ge the not received custom of music in our theatre."
Nor is it likely Shakespeare would have approved of any interruptions to the dramatic movement of his plays when once it had begun. He made very sparing use of the chorus, and avoided both prologue and epilogue when possible.
There is, in this same induction by Webster, some dialogue that throws light also upon the estimation in which Shakespeare and his fellow actors regarded their calling and its duties and responsibilities, and is worth quoting:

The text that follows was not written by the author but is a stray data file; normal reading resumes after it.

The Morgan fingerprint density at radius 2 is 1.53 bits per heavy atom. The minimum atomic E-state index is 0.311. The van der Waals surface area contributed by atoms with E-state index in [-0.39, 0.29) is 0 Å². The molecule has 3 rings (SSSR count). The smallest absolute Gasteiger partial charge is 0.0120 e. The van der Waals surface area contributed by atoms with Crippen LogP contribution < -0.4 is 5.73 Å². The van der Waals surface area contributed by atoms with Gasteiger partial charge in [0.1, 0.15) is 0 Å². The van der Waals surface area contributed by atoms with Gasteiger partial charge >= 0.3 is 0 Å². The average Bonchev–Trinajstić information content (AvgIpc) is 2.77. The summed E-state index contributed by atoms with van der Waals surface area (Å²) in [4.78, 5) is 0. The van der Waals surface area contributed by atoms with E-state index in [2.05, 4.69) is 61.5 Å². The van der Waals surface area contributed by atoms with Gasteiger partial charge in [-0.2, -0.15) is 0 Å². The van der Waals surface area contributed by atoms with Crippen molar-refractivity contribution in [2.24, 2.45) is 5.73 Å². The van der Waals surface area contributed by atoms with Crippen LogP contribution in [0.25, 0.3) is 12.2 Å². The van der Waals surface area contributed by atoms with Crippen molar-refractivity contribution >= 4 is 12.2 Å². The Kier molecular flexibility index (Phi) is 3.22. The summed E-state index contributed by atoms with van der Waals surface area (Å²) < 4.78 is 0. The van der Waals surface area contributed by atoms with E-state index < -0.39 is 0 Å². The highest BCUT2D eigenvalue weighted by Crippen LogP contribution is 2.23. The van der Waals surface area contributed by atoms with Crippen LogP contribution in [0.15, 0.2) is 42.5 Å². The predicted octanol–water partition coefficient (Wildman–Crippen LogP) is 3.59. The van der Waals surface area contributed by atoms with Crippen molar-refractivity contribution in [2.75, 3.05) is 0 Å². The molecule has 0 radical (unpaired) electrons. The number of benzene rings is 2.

"W. Sly: And I say again, the play is bitter.
"D. Burb.: Sir, you are like a patron that, presenting a poor scholar to a benifice, enjoins him not to rail against anything that stands within compass of his patron's folly. Why should we not enjoy the antient freedom of poesy? Shall we protest to the ladies that their painting makes them angels? or to my young gallant, that his expence in the brothel shall gain him reputation? No, sir; such vices as stand not accountabl
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